Hagall opens with a series of frenzied pizzicato notes in the upper strings, sustained bass tones, rapid percussion and a flurry of woodwinds that create the sense of swirling instability as experienced in the center of a hail storm. The instruments all seem to be going in different directions, but the overall sound is a convincing and cohesive representation of a violent hail and snow shower. A short, sustained tutti section provides an interlude, giving sense of a settled, sustained snowfall. Soon, however, dramatic runs of individual instruments are heard simultaneously, and this, along with some high-pitched dissonance in the woodwinds, intensifies the sense that the weather is again closing in. Strong drum beats and assorted percussion begin a new section that seems to gather strength as the woodwinds and strings re-enter with sharp, stinging sounds, like the blast of ice crystals in a strong wind. More drama follows, alternating between chaos and structure, with the orchestration perfectly capturing the sense of a heavy snow storm in full fury. As the storm abates, a lovely violin solo is heard, as if commenting on the changed landscape under newly fallen snow. The playing of the Talea Ensemble is sure-footed throughout, even in the most tumultuous passages. Hagall is an impressive piece of music that puts the listener right in the heart of an arctic storm.  

Track three is Thund [Thundering Waters] (2018), a work for solo piano performed by Jason Hardink. Thund consists of three movements played in succession on the same track, and offers three perspectives on the natural state of water. The first of these, “Vantaskuggsjá [Water-Mirror]” opens with soft, high piano notes interspersed with short silences. This is water at rest, but the piano line quickly accelerates into a series of flowing passages and trills that suggest a gentle stream or tumbling brook. This circles back to a calm surface but with a tension in the run of notes that suggests impending agitation.  

As more notes are heard we cross into the second movement, “Hangafoss [Hanging Waterfall].” This has more activity in the higher registers that evoke a sense splashing combined with a downward falling, as ribbons of notes descend with increasing velocity. A churning gradually builds in all the piano registers and this resolves into the final movement, “Élivágar [Icy Waves, Primordial Sea].” Loud, complex sounds increase in density and the roiling texture evokes a wild, icy sea that only subsides at the finish. These movements are not clearly delineated but each consists of alternating stretches of tranquility and energy, much as water behaves in nature. The music constantly shifts and changes, never quite settling into a broad structure. The playing by Jason Hardink is fluid and controlled, moving easily between serenity and drama. Thund is a lively exploration of the intimate Norse relationship with water as gained from generations of seafaring and life in the fjords.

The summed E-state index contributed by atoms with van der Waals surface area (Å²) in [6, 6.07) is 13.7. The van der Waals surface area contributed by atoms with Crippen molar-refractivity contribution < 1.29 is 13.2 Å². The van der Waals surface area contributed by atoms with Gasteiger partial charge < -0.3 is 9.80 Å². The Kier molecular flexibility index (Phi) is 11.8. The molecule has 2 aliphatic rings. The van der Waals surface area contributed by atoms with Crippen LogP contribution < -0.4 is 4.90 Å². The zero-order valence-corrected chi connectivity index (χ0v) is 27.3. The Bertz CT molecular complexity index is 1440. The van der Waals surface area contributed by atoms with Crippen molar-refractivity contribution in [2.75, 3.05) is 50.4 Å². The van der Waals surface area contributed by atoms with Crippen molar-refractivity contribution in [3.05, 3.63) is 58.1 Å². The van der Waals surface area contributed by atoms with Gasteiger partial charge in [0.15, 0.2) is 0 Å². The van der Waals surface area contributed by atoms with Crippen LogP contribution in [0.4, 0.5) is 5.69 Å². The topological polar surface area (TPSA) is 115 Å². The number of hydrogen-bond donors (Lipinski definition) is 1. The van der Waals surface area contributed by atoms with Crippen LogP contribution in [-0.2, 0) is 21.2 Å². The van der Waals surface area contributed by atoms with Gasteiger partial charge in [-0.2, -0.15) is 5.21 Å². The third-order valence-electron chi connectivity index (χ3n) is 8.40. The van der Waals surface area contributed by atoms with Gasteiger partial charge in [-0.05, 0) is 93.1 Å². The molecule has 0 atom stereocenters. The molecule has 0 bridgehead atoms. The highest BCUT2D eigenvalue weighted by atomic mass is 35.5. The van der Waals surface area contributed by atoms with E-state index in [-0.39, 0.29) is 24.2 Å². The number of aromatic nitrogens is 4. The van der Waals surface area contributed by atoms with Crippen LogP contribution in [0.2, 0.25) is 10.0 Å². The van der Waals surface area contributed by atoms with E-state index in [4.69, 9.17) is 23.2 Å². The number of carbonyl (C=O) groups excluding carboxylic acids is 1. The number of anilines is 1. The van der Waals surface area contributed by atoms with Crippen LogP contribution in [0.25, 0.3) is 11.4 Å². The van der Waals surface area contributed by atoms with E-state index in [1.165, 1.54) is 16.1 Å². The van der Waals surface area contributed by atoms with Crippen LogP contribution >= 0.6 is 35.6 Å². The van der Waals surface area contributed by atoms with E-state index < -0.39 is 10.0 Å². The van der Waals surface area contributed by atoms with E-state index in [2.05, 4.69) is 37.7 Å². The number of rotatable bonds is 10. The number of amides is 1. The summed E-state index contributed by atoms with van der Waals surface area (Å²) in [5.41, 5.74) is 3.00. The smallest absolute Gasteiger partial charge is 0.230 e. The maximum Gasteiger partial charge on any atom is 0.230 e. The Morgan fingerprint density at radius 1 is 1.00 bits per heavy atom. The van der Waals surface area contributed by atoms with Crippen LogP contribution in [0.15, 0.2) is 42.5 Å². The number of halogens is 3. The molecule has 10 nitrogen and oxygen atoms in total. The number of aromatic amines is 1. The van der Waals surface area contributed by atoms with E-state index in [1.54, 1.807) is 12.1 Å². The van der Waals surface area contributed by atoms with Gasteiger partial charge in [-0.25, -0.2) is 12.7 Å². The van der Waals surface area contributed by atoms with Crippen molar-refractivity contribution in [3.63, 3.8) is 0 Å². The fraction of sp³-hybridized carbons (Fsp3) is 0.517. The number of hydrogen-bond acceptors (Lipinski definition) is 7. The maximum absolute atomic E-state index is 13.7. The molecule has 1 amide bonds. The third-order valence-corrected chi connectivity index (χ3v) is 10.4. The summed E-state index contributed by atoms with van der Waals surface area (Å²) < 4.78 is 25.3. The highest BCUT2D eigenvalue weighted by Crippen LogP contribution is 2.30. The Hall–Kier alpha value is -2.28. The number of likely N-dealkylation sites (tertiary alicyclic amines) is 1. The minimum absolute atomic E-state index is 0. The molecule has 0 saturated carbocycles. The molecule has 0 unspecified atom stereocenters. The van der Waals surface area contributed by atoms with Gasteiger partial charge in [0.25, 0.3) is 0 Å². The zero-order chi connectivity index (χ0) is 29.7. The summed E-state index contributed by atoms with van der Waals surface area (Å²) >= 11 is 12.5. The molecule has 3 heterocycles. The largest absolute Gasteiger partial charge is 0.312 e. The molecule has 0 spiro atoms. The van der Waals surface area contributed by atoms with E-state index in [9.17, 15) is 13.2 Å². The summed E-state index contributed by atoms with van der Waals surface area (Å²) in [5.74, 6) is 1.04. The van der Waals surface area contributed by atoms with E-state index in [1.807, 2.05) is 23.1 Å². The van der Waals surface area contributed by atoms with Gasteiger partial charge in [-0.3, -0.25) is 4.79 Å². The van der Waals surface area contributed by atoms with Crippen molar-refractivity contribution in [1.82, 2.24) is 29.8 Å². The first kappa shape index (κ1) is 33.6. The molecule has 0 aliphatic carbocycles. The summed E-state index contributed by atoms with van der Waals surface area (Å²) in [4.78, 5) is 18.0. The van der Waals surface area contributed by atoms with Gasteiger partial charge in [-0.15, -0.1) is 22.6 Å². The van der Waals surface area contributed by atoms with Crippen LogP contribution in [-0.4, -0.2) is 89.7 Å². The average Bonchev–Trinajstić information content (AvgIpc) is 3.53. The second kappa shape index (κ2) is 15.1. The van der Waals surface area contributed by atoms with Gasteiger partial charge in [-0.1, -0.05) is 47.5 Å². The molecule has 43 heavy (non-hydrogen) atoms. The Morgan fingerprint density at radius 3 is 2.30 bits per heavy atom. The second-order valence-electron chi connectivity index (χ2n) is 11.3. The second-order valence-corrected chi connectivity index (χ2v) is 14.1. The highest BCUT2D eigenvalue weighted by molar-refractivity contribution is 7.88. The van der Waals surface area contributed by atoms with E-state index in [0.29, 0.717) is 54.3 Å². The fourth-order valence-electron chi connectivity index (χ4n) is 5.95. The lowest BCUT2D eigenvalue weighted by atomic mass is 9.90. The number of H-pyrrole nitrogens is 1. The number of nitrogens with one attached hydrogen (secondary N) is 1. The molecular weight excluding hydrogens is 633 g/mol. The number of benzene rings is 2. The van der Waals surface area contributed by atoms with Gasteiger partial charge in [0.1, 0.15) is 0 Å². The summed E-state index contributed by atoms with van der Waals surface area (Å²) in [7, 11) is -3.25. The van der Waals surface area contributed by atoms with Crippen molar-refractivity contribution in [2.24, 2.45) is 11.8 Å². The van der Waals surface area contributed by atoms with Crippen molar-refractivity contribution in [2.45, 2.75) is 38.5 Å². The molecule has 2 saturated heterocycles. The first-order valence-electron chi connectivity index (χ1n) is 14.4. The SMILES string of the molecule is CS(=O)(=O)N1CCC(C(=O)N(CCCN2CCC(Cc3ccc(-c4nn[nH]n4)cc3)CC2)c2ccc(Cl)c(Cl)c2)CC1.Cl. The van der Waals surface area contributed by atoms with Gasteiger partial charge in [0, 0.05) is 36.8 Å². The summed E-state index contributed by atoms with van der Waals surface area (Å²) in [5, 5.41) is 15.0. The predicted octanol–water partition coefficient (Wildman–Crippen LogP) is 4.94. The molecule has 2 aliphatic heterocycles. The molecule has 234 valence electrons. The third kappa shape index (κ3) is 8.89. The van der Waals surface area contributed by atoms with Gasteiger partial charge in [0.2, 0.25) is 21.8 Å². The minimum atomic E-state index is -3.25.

The final piece,  Myrkriða, Ljósleiðá [Rider of Darkness, Path of Light] (2016), features soprano Kirsten Ashley Wiest, with Tara Schwab on flutes, Yuri Inoo playing percussion and guitarist Michael Kudirka. The piece proceeds in a series of 15 short tracks, each containing a fragment of the struggle between impending death and eternal light. As the liner notes explain: “With a text in Old Norse written by the composer, an ancient tongue blends two simultaneous stories: a difficult, violent, and painful journey toward the moment of death, represented by soprano and flute duo, and a recollection of the moment of death as remembered from a peaceful afterlife, where soprano and flute are joined by guitar and percussion.”  

Myrkriða, Ljósleiðá opens with “Nátta (Night Falling).” There are mystical bells clanking, a fluttering flute and soft vocals calling out an incantation of the spirits as darkness falls. This immediately establishes a strong sense of the otherworldly that is present throughout the piece. Other tracks follow, building the story from alternating perspectives of existential dread and solemn repose. In tracks representing the Path of Light, the sounds are restrained and peacefully expressive. Where the Rider of Darkness is present, the feeling is full of tension and anxiety, with the vocals often reaching upward to something approximating a musical scream.  

The power, control and range of Ms. Wiest’s voice is especially impressive given the intense emotive requirements over the arc of the story, as well as the many challenging vocal techniques contained in the score. As explained in the liner notes: “Many individual theoretical and stylistic elements are employed: non-octave harmonies, various microtonalities including both equal-tempered and just-intonation microtunings, a variety of “leitmotif” like melodic motives; extended and developed rhythmic talas, large-scale formal proportional symmetries, and extended performing techniques such as: singing into the flute…” All of this blends seamlessly into the ensemble as Myrkriða, Ljósleiðá unfolds.  

In one of the later tracks, “Path of Light III”, there is a series of passages consisting of falling notes from the voice and instruments that clearly evoke the sense of one’s final living moments. The text for this is: 

“My Path of Light has arrived,
Falling from the dark sky,
Like blood from the Death-blow.”